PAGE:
Holy Week is here, and I’ve been thinking about stuff- mostly about how thankful I should be for the reality that this week re-presents, the family that raised me with an identity that is rooted in the events of this week, and how ungrateful the actual living of my life shows me to be.

Anyway, those two things- Holy Week and the fundamentalist Baptist tradition that formed me (though always through the wiser, more balanced and protective filter of my parents)- are swirling together in my mind, lately.

With Maundy Thursday only a day away, I’ve remembered an old controversy- one I’ve not thought about since… the 80’s. The assertion was that John MacArthur denied ‘The Blood’ of Jesus. Of course that would be a bad thing to deny, and people got all bent out of shape.

The disagreement went like this:

According to biblical ‘grammar’ blood is special because ‘the life is in the blood.’ MacArthur understood  scripture’s ‘blood’ to be a reference to the life that Christ voluntarily sacrificed for us. The focus was on his death on the cross. The fundamentalist understood ‘blood’ to be a reference to blood, which they believed was necessarily and literally collected and applied to a heavenly altar. It wasn’t enough that the sacrifice was slain; the blood had to be applied.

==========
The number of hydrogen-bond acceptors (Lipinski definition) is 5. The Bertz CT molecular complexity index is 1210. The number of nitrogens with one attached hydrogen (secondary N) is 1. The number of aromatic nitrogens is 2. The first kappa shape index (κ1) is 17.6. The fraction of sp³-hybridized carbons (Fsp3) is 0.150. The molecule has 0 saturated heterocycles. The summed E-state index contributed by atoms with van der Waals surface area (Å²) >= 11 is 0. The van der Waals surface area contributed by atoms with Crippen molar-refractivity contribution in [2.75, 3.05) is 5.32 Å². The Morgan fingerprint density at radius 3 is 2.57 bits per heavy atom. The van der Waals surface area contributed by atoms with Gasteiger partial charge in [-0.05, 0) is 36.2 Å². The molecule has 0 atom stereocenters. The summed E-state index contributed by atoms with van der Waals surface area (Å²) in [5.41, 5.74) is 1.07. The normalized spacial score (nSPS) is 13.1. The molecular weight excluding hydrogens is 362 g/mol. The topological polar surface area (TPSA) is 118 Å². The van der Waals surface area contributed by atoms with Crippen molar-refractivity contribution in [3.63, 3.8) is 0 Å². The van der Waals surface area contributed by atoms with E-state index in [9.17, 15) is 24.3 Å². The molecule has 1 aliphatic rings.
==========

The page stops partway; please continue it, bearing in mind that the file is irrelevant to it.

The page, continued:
I’m no MacArthur fan, but I have little doubt that he is right. Although I truly appreciate the commitment to scripture that motivated the controversy, it also reminds me that… well, that’s not what I wanted to comment on.

The argument always struck me as bizarre, but with tomorrow’s celebration of the institution of the Eucharist, the memory made me sad, too. Sad because Christ’s blood is denied in proclamation and practice, by those who are truly zealous to defend it.

The form of the argument that deals with Old Testament sacrifices got my attention:

The Fundamentalist reasoned that the animal was slain, and the blood had to be applied. By implication… you can see the flow of thought.

The church has reasoned that the passover lamb had to be slain, but then eaten, too. By explicit teaching ‘Unless you eat my flesh…; this is body; this is my blood; Christ our passover is sacrificed for us, therefore let us keep the feast.

Questions of Christology and ‘reading well’ aside: the fundamentalist’s conflict involved affirmations about Christ’s Blood, which require certainty regarding things that we’ve never seen and know little about and a conclusion that makes no difference in how we live before God. It does this while ignoring the once universal teaching about Christ’s Blood that is the very heart (and source) of the church’s practice.

The Fundamentalist insists on incorruptible, ‘divine’ and unseen blood in heaven, but denies that blood is received at our altars each Lord’s Day. Hmmmm.